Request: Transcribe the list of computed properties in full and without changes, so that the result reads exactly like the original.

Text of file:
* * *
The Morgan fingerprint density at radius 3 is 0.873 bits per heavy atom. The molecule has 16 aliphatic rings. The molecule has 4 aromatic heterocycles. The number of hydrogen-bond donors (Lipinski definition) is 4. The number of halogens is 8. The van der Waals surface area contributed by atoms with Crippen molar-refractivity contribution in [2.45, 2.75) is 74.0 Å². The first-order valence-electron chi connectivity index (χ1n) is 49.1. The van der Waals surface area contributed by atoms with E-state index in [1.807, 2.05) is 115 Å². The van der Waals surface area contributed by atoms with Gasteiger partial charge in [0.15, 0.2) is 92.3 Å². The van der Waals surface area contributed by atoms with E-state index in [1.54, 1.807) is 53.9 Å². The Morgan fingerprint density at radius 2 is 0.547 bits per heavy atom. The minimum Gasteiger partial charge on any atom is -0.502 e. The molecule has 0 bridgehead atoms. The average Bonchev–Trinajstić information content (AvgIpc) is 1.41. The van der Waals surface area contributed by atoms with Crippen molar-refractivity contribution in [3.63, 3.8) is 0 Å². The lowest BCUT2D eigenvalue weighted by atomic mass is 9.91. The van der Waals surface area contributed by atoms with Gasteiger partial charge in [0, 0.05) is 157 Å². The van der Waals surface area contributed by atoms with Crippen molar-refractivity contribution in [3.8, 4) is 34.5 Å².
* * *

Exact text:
The Morgan fingerprint density at radius 3 is 0.873 bits per heavy atom. The molecule has 16 aliphatic rings. The molecule has 4 aromatic heterocycles. The number of hydrogen-bond donors (Lipinski definition) is 4. The number of halogens is 8. The van der Waals surface area contributed by atoms with Crippen molar-refractivity contribution in [2.45, 2.75) is 74.0 Å². The first-order valence-electron chi connectivity index (χ1n) is 49.1. The van der Waals surface area contributed by atoms with E-state index in [1.807, 2.05) is 115 Å². The van der Waals surface area contributed by atoms with Gasteiger partial charge in [0.15, 0.2) is 92.3 Å². The van der Waals surface area contributed by atoms with E-state index in [1.54, 1.807) is 53.9 Å². The Morgan fingerprint density at radius 2 is 0.547 bits per heavy atom. The minimum Gasteiger partial charge on any atom is -0.502 e. The molecule has 0 bridgehead atoms. The average Bonchev–Trinajstić information content (AvgIpc) is 1.41. The van der Waals surface area contributed by atoms with Crippen molar-refractivity contribution in [3.63, 3.8) is 0 Å². The lowest BCUT2D eigenvalue weighted by atomic mass is 9.91. The van der Waals surface area contributed by atoms with Gasteiger partial charge in [0, 0.05) is 157 Å². The van der Waals surface area contributed by atoms with Crippen molar-refractivity contribution in [3.8, 4) is 34.5 Å².